2501 Philosophy of Science (Core)
Dr. John Norton 2211 10607
Wednesday 2p.m.-4:30p.m. 1008-C CL
Cross-listed with PHIL 2600/10451
This seminar is an intensive and advanced introduction to some of the main themes and problems in philosophy of science including the nature of evidence, theory comparison, and the theory-observation distinction, the meaning of theoretical terms, scientific explanation and scientific change.
2532 History of Old Quantum Theory
Dr. Marian Gilton 2211 31719
Tuesday 9:30a.m.-12:00 p.m. 1008-C CL
Modern quantum mechanics emerged in the first 30 years of the twentieth century. It began with an account of the statistical physics of heat radiation by Planck in 1900, with Einstein's proposal of the light quantum in 1905 and with Bohr's 1913 account of atomic spectra. The modern theory emerged in the mid to late 1920s in researches by Heisenberg, Schroedinger, Dirac and more. This seminar will be a careful study of the historical development of quantum theory during these three decades, drawing upon both primary and secondary sources. Occasionally, special emphasis will be given to discussing the development of quantum mechanics in connection with themes in general philosophy of science (e.g. evidence, the relationship between theory and experiment, and theoretical equivalence).
2653 Models and Modeling in Science
Dr. Sandra Mitchell 2211 30851
Thursday 9:30a.m.-12:00p.m. G-28 CL
There is increasing interest in conceptualizing scientific knowledge and practice in terms of scientific models. Some (Suppes, Giere, VanFraassen) have argued for model theoretic rather than axiomatic formulations in defending a semantic account of theories. For others, models are understood in light of scientific practice, semi-autonomous from theory, or mediating between theory and observation (Morrison, Morgan). This seminar will examine recent philosophical literature on related topics including, the relation of model to theory and to observation, the nature of abstraction, idealization, analogy and isomorphism in modeling, simple or minimal models, models as fictions, and model-model relationships.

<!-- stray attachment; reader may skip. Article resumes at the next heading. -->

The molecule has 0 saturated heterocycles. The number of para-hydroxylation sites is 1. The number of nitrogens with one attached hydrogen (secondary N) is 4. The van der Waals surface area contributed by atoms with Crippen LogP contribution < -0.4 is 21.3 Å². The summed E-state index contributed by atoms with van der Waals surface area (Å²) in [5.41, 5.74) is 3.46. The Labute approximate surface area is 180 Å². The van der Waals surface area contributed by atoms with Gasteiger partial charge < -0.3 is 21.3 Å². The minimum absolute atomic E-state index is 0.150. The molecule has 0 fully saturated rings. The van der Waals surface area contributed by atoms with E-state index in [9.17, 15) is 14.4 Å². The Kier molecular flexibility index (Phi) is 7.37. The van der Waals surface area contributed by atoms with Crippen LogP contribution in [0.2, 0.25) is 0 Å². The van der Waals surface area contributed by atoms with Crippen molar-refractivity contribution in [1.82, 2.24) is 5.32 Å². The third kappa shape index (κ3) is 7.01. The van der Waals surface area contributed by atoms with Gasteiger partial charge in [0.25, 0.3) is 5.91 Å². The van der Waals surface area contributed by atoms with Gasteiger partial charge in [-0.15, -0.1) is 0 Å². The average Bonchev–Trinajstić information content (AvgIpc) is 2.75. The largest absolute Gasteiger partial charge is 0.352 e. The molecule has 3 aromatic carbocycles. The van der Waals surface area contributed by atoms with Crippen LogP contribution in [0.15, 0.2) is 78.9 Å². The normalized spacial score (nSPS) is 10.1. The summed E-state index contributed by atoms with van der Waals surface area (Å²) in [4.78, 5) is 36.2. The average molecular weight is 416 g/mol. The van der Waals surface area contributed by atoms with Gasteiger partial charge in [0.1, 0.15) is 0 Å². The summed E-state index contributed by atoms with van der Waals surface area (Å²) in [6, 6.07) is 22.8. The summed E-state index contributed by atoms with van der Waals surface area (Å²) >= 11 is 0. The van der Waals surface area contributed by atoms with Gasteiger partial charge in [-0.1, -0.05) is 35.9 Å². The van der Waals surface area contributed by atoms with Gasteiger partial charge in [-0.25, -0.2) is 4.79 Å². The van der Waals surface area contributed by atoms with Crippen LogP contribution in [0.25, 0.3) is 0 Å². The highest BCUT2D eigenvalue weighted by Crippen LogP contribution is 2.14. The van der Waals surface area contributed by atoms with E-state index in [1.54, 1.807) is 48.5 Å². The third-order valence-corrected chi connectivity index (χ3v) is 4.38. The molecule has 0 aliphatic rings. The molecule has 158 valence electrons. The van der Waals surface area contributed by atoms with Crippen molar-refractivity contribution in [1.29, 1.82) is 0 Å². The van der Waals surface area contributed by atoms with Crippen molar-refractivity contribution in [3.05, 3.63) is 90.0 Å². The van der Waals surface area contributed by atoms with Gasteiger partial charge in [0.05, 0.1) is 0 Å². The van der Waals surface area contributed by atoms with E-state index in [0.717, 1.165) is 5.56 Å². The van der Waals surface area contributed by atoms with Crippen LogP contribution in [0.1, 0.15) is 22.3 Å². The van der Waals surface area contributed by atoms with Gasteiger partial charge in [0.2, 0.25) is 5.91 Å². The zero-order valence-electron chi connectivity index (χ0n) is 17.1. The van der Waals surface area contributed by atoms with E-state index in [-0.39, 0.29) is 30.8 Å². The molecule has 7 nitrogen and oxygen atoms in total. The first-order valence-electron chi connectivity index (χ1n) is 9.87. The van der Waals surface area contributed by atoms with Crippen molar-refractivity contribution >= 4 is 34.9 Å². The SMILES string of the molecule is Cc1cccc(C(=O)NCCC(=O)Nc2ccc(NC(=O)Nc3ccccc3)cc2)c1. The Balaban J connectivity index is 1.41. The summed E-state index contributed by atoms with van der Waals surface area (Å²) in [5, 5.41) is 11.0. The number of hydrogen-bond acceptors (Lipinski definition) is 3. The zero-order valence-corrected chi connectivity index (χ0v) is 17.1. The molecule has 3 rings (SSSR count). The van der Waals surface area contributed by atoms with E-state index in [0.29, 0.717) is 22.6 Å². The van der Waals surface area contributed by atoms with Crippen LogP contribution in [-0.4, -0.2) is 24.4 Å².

2658 Philosophy of Medicine
Dr. Jonathan Fuller 2211 30852
Monday 9:30a.m.-12:00p.m. G-28 CL
This seminar course provides a graduate level introduction to the philosophy of medicine, a fast-growing philosophical field. We will explore both classic and cutting-edge work. In line with the orientation of the field, we will examine metaphysical/conceptual and epistemic questions in medicine and medical research rather than the kinds of questions traditionally asked in the field of bioethics. Also following the contemporary focus of philosophy of medicine, readings are situated in the philosophy of science. The seminar will be organized around topics explored in a book-in-progress written by the instructor, tentatively titled The New Modern Medicine. The book explores features of contemporary medicine that make it philosophically interesting in a historical perspective compared with modern medicine of one hundred years ago. In most weeks, students will read a chapter draft along with other papers on that chapter’s main topic. Topics explored will include: the concept and nature of disease; disease causation and classification; cure, prevention and modeling disease; the epistemology of evidence-based medicine; the methodology of clinical trials; populations and individuals in epidemiology; medical skepticism and criticism; alternative medicine and the demarcation problem; and the medical model.
Dr. James Woodward 2211 30853
Tuesday 2:00p.m.-4:30p.m. 1008-C CL